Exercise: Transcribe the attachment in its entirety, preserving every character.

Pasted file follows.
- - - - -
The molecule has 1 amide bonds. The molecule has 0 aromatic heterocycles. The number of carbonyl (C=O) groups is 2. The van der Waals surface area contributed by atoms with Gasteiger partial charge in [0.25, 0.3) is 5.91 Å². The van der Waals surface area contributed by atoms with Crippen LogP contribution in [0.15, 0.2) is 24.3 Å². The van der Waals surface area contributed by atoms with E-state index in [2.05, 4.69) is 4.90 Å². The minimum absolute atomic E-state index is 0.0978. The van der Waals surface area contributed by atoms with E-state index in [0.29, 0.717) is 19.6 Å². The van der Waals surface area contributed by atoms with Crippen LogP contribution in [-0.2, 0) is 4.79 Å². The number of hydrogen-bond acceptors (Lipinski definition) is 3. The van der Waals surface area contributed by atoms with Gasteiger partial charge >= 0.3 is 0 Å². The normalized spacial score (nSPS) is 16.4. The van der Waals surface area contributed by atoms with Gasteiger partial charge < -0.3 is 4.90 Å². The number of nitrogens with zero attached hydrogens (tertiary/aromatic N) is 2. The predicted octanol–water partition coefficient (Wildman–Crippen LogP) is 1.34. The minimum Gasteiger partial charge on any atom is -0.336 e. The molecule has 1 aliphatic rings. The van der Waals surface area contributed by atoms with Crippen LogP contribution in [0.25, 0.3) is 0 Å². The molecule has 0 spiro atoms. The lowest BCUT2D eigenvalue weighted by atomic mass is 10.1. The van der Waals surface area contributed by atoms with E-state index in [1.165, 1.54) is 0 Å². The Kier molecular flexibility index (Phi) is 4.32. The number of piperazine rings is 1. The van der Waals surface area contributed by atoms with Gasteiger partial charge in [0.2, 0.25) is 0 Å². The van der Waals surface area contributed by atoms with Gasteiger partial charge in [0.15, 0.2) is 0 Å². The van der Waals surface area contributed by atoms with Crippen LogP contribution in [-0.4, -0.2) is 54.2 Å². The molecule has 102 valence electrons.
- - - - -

The molecule has 1 amide bonds. The molecule has 0 aromatic heterocycles. The number of carbonyl (C=O) groups is 2. The van der Waals surface area contributed by atoms with Gasteiger partial charge in [0.25, 0.3) is 5.91 Å². The van der Waals surface area contributed by atoms with Crippen LogP contribution in [0.15, 0.2) is 24.3 Å². The van der Waals surface area contributed by atoms with E-state index in [2.05, 4.69) is 4.90 Å². The minimum absolute atomic E-state index is 0.0978. The van der Waals surface area contributed by atoms with E-state index in [0.29, 0.717) is 19.6 Å². The van der Waals surface area contributed by atoms with Crippen LogP contribution in [-0.2, 0) is 4.79 Å². The number of hydrogen-bond acceptors (Lipinski definition) is 3. The van der Waals surface area contributed by atoms with Gasteiger partial charge >= 0.3 is 0 Å². The normalized spacial score (nSPS) is 16.4. The van der Waals surface area contributed by atoms with Gasteiger partial charge < -0.3 is 4.90 Å². The number of nitrogens with zero attached hydrogens (tertiary/aromatic N) is 2. The predicted octanol–water partition coefficient (Wildman–Crippen LogP) is 1.34. The minimum Gasteiger partial charge on any atom is -0.336 e. The molecule has 1 aliphatic rings. The van der Waals surface area contributed by atoms with Crippen LogP contribution in [0.25, 0.3) is 0 Å². The molecule has 0 spiro atoms. The lowest BCUT2D eigenvalue weighted by atomic mass is 10.1. The van der Waals surface area contributed by atoms with E-state index in [1.165, 1.54) is 0 Å². The Kier molecular flexibility index (Phi) is 4.32. The number of piperazine rings is 1. The van der Waals surface area contributed by atoms with Gasteiger partial charge in [0.2, 0.25) is 0 Å². The van der Waals surface area contributed by atoms with Gasteiger partial charge in [0.15, 0.2) is 0 Å². The van der Waals surface area contributed by atoms with Crippen LogP contribution in [-0.4, -0.2) is 54.2 Å². The molecule has 102 valence electrons.